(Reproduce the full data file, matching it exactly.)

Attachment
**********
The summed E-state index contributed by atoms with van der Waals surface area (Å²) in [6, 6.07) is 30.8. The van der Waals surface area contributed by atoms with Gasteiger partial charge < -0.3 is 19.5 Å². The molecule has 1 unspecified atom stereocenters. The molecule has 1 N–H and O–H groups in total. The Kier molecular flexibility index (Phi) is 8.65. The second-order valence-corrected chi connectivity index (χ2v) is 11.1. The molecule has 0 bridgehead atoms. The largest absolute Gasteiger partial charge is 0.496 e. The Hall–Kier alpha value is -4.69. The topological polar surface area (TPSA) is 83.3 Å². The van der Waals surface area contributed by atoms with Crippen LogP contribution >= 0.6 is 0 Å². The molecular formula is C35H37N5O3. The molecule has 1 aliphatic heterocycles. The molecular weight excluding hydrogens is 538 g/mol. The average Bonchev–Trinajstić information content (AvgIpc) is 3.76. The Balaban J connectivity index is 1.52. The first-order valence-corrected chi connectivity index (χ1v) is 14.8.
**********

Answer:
The summed E-state index contributed by atoms with van der Waals surface area (Å²) in [6, 6.07) is 30.8. The van der Waals surface area contributed by atoms with Gasteiger partial charge < -0.3 is 19.5 Å². The molecule has 1 unspecified atom stereocenters. The molecule has 1 N–H and O–H groups in total. The Kier molecular flexibility index (Phi) is 8.65. The second-order valence-corrected chi connectivity index (χ2v) is 11.1. The molecule has 0 bridgehead atoms. The largest absolute Gasteiger partial charge is 0.496 e. The Hall–Kier alpha value is -4.69. The topological polar surface area (TPSA) is 83.3 Å². The van der Waals surface area contributed by atoms with Crippen LogP contribution >= 0.6 is 0 Å². The molecular formula is C35H37N5O3. The molecule has 1 aliphatic heterocycles. The molecular weight excluding hydrogens is 538 g/mol. The average Bonchev–Trinajstić information content (AvgIpc) is 3.76. The Balaban J connectivity index is 1.52. The first-order valence-corrected chi connectivity index (χ1v) is 14.8.